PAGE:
as a salve to “the explosion of McCarthyism”. In a broadcast dated 14 May 1950 he
suggested that the US needed to “develop better techniques’ because the Soviets ‘could
win everything by the Cold War they could win in a hot war.’”74John Foster Dulles peers across the 38th parallel.
I. F. Stone in his 1952 classic The Hidden History of the Korean War wrote:
Chiang Kai-shek and Rhee…feared that peace would be the end of them. Dulles feared that peace
would fatally interfere with the plan to rebuild the old Axis powers for a new anti-Soviet
crusade…the dominant trend in American political, economic and military thinking was fear of
peace. General Van Fleet summed it all up in speaking to a visiting Filipino delegation in January,
1952: ‘Korea has been a blessing. There had to be a Korea either here or someplace in the world.’
In this simple-minded confession lies the key to the hidden history of the Korean War.75
Generalissimo Jiang Jieshi (Chang Kai-Shek)
On the 18th Dulles addressed the ROK national assembly, pledging US support “both
moral and material”.76 The next morning Rhee requested an unscheduled interview with
Dulles. According to the official US State Department history:
Mr Dulles went to considerable lengths to explain that formal pacts, allegiences or treaties were not necessary prerequisites to common action against a common foe and that the important thing was for a government to prove by its actions that it was in fact a loyal [my emph.] member of the free world in which case it could count on the support of other members of the free world against the forces of communism.77
This is, of course, quite a testament in itself to the power that the not-as-yet fully
realised Cold War paradigm, Dulles, a mere adviser to the Secretary of State, felt he
could openly demand loyalty (and one may pause here to think what it could mean to be
“a loyal member of the free world”) in exchange for protection.
Dulles was in Tokyo on 25 June, able to communicate directly with MacArthur as events
unfolded. He was thus able to advocate an immediate aggressive response.78
What evidence, then, exists that the US actively sought to bring about war? If one
hypothesises that the desirable way to bring about war would be to make the ROK an
attractive target for a DPRK offensive, there are certainly considerable factors which
accord with such a course of action.
To begin with, there are the “failures of deterrence” embodied in US officials’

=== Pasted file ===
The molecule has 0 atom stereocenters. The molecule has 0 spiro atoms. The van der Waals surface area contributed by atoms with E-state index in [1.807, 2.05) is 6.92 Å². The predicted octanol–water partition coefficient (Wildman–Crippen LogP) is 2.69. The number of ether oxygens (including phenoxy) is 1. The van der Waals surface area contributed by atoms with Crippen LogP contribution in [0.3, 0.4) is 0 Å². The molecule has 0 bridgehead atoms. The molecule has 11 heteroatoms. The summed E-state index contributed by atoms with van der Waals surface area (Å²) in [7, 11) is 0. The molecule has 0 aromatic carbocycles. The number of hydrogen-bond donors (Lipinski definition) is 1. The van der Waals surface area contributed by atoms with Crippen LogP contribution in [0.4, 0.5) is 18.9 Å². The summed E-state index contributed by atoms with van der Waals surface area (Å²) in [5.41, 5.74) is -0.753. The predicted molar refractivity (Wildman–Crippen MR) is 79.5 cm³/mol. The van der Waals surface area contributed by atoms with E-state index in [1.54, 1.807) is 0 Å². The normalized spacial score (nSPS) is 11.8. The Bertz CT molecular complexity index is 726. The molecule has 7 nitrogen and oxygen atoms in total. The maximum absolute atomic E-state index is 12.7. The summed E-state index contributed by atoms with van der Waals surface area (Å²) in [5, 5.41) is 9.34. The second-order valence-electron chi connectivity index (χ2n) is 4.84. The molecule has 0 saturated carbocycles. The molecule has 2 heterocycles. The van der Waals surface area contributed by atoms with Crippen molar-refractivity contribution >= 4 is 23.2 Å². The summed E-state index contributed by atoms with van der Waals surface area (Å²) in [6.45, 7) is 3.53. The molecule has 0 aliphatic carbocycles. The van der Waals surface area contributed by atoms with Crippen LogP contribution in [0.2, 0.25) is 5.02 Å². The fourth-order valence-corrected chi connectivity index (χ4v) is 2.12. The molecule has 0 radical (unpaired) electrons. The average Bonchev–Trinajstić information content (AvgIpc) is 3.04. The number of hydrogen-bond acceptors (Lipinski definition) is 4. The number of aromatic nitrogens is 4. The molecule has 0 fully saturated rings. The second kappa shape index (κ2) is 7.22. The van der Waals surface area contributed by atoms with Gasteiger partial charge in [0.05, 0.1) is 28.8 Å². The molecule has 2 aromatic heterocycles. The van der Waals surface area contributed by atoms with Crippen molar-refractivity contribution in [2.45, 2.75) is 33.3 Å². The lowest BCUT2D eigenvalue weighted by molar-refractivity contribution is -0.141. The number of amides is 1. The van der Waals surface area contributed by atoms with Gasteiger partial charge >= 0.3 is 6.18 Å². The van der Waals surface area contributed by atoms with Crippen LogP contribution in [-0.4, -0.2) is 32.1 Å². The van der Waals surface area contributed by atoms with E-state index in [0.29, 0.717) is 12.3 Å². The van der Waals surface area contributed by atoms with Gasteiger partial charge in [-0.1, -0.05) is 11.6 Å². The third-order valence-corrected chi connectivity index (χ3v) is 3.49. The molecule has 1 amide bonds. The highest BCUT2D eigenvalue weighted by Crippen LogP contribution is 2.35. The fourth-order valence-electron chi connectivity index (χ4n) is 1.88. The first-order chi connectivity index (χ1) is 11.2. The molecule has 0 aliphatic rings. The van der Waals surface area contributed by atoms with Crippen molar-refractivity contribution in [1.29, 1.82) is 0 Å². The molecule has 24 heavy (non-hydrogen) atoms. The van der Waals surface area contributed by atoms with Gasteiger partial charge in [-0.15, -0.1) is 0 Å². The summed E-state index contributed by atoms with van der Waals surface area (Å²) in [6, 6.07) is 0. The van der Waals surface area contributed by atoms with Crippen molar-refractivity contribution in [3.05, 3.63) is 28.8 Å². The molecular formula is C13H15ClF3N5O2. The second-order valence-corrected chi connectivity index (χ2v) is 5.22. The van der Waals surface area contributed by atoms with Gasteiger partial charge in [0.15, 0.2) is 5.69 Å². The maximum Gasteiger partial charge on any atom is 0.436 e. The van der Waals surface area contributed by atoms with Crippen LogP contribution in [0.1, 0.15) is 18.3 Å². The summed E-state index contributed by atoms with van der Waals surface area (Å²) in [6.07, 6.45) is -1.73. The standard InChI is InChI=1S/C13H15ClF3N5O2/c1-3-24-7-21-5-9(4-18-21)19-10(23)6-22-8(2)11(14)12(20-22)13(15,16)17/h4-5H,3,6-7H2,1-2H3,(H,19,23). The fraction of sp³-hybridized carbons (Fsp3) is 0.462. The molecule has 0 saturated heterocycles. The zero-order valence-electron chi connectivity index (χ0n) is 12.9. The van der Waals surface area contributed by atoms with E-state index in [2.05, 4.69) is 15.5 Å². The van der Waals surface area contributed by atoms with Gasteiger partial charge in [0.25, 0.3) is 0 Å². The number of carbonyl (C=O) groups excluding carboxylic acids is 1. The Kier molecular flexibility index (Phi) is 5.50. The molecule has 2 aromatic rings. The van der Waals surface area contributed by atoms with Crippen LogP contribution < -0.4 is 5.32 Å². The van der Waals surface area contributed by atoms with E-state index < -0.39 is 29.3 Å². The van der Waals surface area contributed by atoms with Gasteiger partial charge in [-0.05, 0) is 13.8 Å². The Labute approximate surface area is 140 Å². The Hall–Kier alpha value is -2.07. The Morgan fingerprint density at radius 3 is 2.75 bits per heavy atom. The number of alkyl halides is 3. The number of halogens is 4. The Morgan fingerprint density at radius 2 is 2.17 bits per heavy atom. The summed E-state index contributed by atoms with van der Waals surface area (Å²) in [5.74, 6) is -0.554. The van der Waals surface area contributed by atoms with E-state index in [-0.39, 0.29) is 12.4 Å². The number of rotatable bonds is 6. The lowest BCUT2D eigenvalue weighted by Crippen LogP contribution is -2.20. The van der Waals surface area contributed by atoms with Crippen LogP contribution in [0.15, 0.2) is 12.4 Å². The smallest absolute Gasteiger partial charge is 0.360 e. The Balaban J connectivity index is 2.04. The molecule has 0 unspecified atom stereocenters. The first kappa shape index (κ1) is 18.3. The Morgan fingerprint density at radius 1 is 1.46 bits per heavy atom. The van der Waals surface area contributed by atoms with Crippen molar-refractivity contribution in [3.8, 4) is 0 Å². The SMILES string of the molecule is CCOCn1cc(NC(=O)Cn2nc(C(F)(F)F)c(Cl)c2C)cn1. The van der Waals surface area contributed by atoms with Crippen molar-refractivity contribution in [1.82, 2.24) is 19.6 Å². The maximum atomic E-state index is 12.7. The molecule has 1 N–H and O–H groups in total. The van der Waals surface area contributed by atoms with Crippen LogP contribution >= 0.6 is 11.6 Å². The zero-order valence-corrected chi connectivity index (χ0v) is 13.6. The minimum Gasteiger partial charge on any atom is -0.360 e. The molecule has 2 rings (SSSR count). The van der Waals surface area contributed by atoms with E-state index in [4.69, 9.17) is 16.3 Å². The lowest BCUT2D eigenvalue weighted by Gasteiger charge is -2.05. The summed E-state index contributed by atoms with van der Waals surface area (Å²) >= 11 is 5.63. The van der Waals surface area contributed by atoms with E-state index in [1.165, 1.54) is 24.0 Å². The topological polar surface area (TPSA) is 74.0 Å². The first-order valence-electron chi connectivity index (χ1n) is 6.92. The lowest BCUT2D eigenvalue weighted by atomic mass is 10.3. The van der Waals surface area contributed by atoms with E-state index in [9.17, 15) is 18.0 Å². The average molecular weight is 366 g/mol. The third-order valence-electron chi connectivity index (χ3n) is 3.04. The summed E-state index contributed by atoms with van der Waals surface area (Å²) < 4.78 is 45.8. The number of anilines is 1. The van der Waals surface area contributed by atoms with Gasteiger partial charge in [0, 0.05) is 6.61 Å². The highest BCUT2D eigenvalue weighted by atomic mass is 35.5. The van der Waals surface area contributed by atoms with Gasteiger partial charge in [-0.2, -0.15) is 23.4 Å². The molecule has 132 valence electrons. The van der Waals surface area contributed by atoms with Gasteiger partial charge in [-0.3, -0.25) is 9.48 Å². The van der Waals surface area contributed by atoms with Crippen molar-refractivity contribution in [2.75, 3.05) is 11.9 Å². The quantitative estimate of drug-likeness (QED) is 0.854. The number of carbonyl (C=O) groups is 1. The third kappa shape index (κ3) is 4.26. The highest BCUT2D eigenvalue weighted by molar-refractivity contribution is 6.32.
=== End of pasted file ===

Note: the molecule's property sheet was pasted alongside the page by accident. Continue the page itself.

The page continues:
declarations that they would not intervene militarily if either the ROK or Taiwan were
attacked. On 5 January 1950, at a press conference, Truman stated: “The United States
has no predatory designs on Formosa, or on any other Chinese territory. The United
States has no desire to obtain special rights or privileges, or to establish military bases
on Formosa at this time. Nor does it have any intention of utilizing its Armed Forces to
interfere in the present situation. The United States Government will not pursue a course
which will lead to involvement in the civil conflict in China.”79
On 12 January Dean Acheson gave his speech to the Press Club: “Beyond Japan, the
Ryukyus, and the Philippines, the United States could not guarantee areas in the Western
Pacific ‘against military attack.’ The people in such areas must rely initially on their own
efforts to defend themselves, but then on ‘the United Nations which so far has not
proved a weak read to lean on by . . . [those] who are determined to protect their
independence against outside aggression.’”80 Mention of the United Nations is
interesting because the USSR had a veto over UNSC resolutions and yet, as will be seen,
failed to use it under rather strange circumstances, thus allowing the US to intervene
directly but under a UN mandate.
As has already been mentioned, in May Senator Tom Connally was even more explicit
that “the US would not go to fight for Korea”. Yet the US committed forces to fight in
Korea and to intervene to save Taiwan with extreme alacrity. In fact, in Japan the
response seems to have started some days before 25 June when “many vehicles were